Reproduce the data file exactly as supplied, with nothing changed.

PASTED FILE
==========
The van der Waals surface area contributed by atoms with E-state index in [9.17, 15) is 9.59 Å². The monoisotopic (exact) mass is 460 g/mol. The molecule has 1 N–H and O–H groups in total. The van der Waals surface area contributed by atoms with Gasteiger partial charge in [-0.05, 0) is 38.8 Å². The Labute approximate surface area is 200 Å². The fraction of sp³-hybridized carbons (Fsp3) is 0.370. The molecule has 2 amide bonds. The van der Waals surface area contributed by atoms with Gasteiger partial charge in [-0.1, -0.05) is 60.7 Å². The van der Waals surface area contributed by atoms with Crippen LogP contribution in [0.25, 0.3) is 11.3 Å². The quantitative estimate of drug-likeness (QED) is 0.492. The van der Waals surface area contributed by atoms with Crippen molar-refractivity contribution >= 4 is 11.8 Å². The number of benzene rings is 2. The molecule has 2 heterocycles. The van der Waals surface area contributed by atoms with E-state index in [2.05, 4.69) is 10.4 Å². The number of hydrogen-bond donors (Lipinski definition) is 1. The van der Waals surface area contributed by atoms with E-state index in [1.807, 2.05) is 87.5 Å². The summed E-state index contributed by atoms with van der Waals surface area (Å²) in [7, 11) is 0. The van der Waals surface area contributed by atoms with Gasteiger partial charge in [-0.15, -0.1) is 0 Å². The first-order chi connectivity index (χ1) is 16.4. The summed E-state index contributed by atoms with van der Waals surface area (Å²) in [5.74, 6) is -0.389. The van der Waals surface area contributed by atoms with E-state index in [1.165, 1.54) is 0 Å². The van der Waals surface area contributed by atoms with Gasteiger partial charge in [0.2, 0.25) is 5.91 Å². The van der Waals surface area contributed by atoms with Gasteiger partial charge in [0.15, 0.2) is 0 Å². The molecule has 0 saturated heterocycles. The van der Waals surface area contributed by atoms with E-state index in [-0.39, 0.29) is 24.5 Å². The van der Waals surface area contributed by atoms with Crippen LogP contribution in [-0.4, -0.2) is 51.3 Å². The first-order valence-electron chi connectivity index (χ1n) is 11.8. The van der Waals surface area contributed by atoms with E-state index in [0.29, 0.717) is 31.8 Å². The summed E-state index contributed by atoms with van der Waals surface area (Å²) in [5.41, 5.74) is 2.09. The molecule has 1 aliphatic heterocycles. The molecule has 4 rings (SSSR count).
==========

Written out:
The van der Waals surface area contributed by atoms with E-state index in [9.17, 15) is 9.59 Å². The monoisotopic (exact) mass is 460 g/mol. The molecule has 1 N–H and O–H groups in total. The van der Waals surface area contributed by atoms with Gasteiger partial charge in [-0.05, 0) is 38.8 Å². The Labute approximate surface area is 200 Å². The fraction of sp³-hybridized carbons (Fsp3) is 0.370. The molecule has 2 amide bonds. The van der Waals surface area contributed by atoms with Gasteiger partial charge in [-0.1, -0.05) is 60.7 Å². The van der Waals surface area contributed by atoms with Crippen LogP contribution in [0.25, 0.3) is 11.3 Å². The quantitative estimate of drug-likeness (QED) is 0.492. The van der Waals surface area contributed by atoms with Crippen molar-refractivity contribution >= 4 is 11.8 Å². The number of benzene rings is 2. The molecule has 2 heterocycles. The van der Waals surface area contributed by atoms with E-state index in [2.05, 4.69) is 10.4 Å². The number of hydrogen-bond donors (Lipinski definition) is 1. The van der Waals surface area contributed by atoms with E-state index in [1.807, 2.05) is 87.5 Å². The summed E-state index contributed by atoms with van der Waals surface area (Å²) in [7, 11) is 0. The van der Waals surface area contributed by atoms with Gasteiger partial charge in [-0.15, -0.1) is 0 Å². The first-order chi connectivity index (χ1) is 16.4. The summed E-state index contributed by atoms with van der Waals surface area (Å²) in [5.74, 6) is -0.389. The van der Waals surface area contributed by atoms with E-state index in [1.165, 1.54) is 0 Å². The van der Waals surface area contributed by atoms with Gasteiger partial charge in [0.2, 0.25) is 5.91 Å². The van der Waals surface area contributed by atoms with Gasteiger partial charge in [0.15, 0.2) is 0 Å². The molecule has 0 saturated heterocycles. The van der Waals surface area contributed by atoms with E-state index in [-0.39, 0.29) is 24.5 Å². The van der Waals surface area contributed by atoms with Crippen LogP contribution in [-0.4, -0.2) is 51.3 Å². The first-order valence-electron chi connectivity index (χ1n) is 11.8. The van der Waals surface area contributed by atoms with E-state index in [0.29, 0.717) is 31.8 Å². The summed E-state index contributed by atoms with van der Waals surface area (Å²) in [5.41, 5.74) is 2.09. The molecule has 1 aliphatic heterocycles. The molecule has 4 rings (SSSR count).